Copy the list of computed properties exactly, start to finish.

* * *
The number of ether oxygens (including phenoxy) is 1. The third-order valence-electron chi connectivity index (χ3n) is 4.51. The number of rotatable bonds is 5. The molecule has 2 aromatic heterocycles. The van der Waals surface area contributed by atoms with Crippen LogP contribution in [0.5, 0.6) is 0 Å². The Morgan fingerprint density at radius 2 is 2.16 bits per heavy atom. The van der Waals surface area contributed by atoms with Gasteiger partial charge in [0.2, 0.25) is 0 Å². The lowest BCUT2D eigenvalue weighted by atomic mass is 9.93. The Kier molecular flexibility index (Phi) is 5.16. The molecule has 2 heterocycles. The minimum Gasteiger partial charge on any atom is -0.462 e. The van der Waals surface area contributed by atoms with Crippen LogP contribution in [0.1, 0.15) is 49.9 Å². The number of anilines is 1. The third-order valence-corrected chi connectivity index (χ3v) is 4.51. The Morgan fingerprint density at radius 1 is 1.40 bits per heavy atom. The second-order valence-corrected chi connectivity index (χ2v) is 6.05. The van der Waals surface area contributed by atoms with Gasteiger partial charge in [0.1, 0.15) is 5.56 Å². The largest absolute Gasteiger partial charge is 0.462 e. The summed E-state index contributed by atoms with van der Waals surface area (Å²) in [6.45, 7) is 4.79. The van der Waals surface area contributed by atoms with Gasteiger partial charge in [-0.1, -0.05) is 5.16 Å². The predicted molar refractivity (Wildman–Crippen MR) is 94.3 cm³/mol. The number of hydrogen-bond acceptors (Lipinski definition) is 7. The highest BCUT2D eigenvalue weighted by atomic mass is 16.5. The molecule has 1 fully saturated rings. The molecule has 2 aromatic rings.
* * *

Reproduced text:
The number of ether oxygens (including phenoxy) is 1. The third-order valence-electron chi connectivity index (χ3n) is 4.51. The number of rotatable bonds is 5. The molecule has 2 aromatic heterocycles. The van der Waals surface area contributed by atoms with Crippen LogP contribution in [0.5, 0.6) is 0 Å². The Morgan fingerprint density at radius 2 is 2.16 bits per heavy atom. The van der Waals surface area contributed by atoms with Gasteiger partial charge in [0.2, 0.25) is 0 Å². The lowest BCUT2D eigenvalue weighted by atomic mass is 9.93. The Kier molecular flexibility index (Phi) is 5.16. The molecule has 2 heterocycles. The minimum Gasteiger partial charge on any atom is -0.462 e. The van der Waals surface area contributed by atoms with Crippen LogP contribution in [0.1, 0.15) is 49.9 Å². The number of anilines is 1. The third-order valence-corrected chi connectivity index (χ3v) is 4.51. The Morgan fingerprint density at radius 1 is 1.40 bits per heavy atom. The second-order valence-corrected chi connectivity index (χ2v) is 6.05. The van der Waals surface area contributed by atoms with Gasteiger partial charge in [0.1, 0.15) is 5.56 Å². The largest absolute Gasteiger partial charge is 0.462 e. The summed E-state index contributed by atoms with van der Waals surface area (Å²) in [6.45, 7) is 4.79. The van der Waals surface area contributed by atoms with Gasteiger partial charge in [-0.1, -0.05) is 5.16 Å². The predicted molar refractivity (Wildman–Crippen MR) is 94.3 cm³/mol. The number of hydrogen-bond acceptors (Lipinski definition) is 7. The highest BCUT2D eigenvalue weighted by atomic mass is 16.5. The molecule has 1 fully saturated rings. The molecule has 2 aromatic rings.